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Hanoi to Ba Be on the Magic Bus

April 15, 2015

Vietnamese Public BusHanoi’s My Dinh Bus Station is not for the faint-hearted. According to the lady who worked at the bus station – who was only snappy with us because she worked in a bus station – the bus we needed to take, the once-a-day local minibus that would take us way up north to Ba Be National Park, didn’t exist. We stood there wet and shivering, harassed by locals with offers to ‘take us somewhere’ and completely without a plan B.

We fled to the terminal where rows of buses with place names we couldn’t pronounce sat waiting to fill their bellies with passengers. We might still be standing there now had a driver on his break not flicked the butt of his cigarette away, said the magic words ‘Ba Be?’ and ushered us onto the bus for Cho Don, which left on time at 10.00am just as the internet gods had promised us.

Ordinarily a 30-seater bus has 30 seats and 30 passengers, give or take a baby or two but Vietnamese public buses are different. With the help of a plank of wood, the space in the aisle between two seats is transformed into another seat and when the aisle is suitably crammed with bodies the space behind the driver’s seat and the little gap at the top of the stairs can become extra seats too.

With over 40 people crammed onto the tiny minibus we finally flew out of Hanoi. The travel sickness tablet I had taken half an hour ago kicked in with perfect timing and I managed a few hours of delicious sleep, my legs curled up on top of my backpack and my head slumped against the bus window.

For the entire journey a flatscreen TV mounted at the front of the bus, alarmingly within the driver’s view, showed one DVD on a loop. Every citizen of Vietnam got an opportunity, it seemed, to take to the stage and sing their version of the same song, over and over and over again. Six hours passed with me staring at this screen, still half stoned from the travel-sickness tablet, completely mesmerised, until we were the only people left on the bus.

Ba Be Bus Stop

The end of the line was a wooden shack on a dirt road in a tiny town, the location of which we could only pin down as far as being ‘northern Vietnam’. At this point the bus driver, who didn’t speak English, felt like our only friend in the world and he looked like he was about to leave us there.

We showed him the address of the homestay we were trying to get to in a small village within Ba Be National Park and having left our fate to the kindness of strangers, yet again, we sat down on the wooden bench and waited for what was coming next.

The second bus was a transit van with seats that looked like they had been ripped out of go-karts and welded to the floor. It was already packed with locals trying to get back to their villages and they smiled at us standing there with our luggage, not like we were an inconvenience but like we were a welcome addition to their party. Shaun squeezed in next to a young lad who measured his petite loafer next to Shaun’s huge size 14 hiking boots and laughed his head off.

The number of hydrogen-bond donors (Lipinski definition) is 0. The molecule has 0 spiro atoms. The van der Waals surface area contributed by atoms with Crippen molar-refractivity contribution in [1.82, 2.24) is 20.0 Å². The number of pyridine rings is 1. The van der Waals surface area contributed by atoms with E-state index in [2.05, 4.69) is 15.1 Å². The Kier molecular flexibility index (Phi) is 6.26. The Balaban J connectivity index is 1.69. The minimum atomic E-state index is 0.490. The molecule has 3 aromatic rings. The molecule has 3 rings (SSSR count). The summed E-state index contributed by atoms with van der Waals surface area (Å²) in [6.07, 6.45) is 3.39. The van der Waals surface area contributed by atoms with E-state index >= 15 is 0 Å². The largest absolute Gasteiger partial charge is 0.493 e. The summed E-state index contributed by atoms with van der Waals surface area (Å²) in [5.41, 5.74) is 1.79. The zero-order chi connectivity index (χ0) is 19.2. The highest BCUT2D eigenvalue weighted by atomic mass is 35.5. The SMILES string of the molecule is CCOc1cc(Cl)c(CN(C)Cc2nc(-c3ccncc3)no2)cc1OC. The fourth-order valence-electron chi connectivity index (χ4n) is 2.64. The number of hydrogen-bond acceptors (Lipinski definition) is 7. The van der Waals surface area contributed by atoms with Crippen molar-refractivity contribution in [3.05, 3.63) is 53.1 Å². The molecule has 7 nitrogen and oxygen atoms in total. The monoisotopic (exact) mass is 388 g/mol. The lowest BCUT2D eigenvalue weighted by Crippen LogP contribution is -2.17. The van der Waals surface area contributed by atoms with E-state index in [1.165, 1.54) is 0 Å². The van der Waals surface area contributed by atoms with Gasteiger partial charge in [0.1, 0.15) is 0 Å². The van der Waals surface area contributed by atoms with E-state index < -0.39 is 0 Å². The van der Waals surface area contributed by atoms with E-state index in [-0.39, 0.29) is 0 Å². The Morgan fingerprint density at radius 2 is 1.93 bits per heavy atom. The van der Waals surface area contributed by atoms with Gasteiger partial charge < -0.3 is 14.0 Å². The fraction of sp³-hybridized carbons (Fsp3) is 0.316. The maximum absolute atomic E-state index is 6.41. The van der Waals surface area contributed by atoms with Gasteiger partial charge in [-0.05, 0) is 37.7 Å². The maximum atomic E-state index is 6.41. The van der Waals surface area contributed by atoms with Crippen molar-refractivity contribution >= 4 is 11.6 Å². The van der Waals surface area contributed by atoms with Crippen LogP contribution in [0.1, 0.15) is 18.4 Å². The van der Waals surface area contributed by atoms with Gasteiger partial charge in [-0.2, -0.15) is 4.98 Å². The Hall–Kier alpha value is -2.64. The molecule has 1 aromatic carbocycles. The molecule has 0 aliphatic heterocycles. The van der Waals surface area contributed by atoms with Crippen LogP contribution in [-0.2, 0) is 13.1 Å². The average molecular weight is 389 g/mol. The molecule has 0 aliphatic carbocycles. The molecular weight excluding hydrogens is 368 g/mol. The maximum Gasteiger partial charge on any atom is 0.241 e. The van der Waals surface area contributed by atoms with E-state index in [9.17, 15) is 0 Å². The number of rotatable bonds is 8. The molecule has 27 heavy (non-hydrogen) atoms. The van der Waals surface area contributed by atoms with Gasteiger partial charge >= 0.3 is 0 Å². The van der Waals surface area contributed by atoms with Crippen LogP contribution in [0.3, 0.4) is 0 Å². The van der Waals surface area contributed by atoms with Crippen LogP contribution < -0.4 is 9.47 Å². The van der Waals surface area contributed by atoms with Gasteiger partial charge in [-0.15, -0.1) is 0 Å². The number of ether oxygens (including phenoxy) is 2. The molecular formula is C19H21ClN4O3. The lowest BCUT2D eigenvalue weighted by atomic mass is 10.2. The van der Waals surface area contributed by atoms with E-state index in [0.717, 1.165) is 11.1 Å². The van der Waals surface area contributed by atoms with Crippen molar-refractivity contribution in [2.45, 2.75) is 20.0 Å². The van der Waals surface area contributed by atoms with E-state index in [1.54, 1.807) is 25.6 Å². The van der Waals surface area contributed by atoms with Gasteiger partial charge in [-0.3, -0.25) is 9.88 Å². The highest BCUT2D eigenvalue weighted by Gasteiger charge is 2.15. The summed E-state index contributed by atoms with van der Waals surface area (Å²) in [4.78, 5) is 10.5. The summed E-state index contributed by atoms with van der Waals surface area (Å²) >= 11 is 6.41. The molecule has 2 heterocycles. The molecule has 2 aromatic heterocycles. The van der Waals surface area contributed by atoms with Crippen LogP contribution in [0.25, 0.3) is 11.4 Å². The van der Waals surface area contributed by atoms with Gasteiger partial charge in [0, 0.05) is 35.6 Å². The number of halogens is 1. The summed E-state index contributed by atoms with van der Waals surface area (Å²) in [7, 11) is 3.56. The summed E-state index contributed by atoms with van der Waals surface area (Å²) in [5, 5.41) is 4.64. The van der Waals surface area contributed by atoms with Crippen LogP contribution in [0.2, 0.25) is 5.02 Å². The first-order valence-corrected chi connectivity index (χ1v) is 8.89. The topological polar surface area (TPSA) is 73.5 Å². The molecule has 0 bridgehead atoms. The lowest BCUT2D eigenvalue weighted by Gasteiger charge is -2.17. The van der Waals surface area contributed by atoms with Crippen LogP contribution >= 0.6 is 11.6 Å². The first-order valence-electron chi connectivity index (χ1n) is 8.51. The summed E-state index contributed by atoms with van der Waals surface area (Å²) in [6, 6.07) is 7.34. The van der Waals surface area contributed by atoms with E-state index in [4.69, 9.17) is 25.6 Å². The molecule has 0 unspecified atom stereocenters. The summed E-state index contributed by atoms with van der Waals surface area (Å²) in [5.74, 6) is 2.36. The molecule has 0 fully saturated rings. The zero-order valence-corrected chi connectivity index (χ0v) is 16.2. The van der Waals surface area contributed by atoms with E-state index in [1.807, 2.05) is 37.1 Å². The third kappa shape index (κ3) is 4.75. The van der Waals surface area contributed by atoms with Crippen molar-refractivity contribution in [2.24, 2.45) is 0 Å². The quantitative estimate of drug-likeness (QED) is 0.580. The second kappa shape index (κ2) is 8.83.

We pulled over once so the driver could cram any remaining cubic centimetre of space with deliveries: bags and bags of vegetables, sacks of seeds, loaves of bread, stacks of eggs and a beautifully decorated birthday cake were all piled on top of us. The engine of the bus screamed in protest as we took on a dangerous incline. Our proximity to the edge of the cliff and the way the driver was riding the clutch and swerving all over would normally have me panicking but I was more concerned with protecting the meringue on the top of the birthday cake and stressing over the spots of icing on the sides that are already starting to melt.

Just as we made our final delivery night fell, black as new leather and speckled with stars, and we arrived at our homestay. A wooden box with a mattress on the floor, draped with a mosquito net has never looked so romantic and welcoming and a plate of plain vegetable noodles has never tasted so good. Sleep came quickly and sweetly and when I woke up in the morning and stepped out onto the patio of our stilt house homestay I realised I was in one of the most beautiful places I’ve ever been.


We stayed at Mr Linh’s Homestay in Ba Be Lake and the below travel instructions are taken from his website www.mrlinhhomestay.com

My Dinh station (10h00) – Cho Don town (16h00) – Bo Lu village (17h00)

-About 8:30 am walk from your hotel to Hanoi city bus stations at the streets “Trần Nhật Duật – Trần Quang Khải – Tràng Tiền – Ngô Quyền – Hai Bà Trưng – Thợ Nhuộm – Điện Điên Phủ” where closest to your hotel.
– A bus No 34 will cross the above places every 10 minutes to collecting you to  BẾN XE MY DINH (MY DINH bus station). which is about 15 km from Hanoi Old Quarter.
-09:30 am in MY DINH bus station look for a local bus to  CHO DON town of Thuong Nga company. This is unique one that WILL take you direct all the way to CHO DON via THAI NGUYÊN city and is a red one with number plate 29B11637, leaving about 10:00 Am.

The staffs on the bus will collect your monies one time before stop at CHO DON. Another mini Van of this company also will be accountability take you to Ba Be lake-shore (Ba Be Tourism Centre).

via How to get to Mr Linh’s homestay in Ba Be lake.

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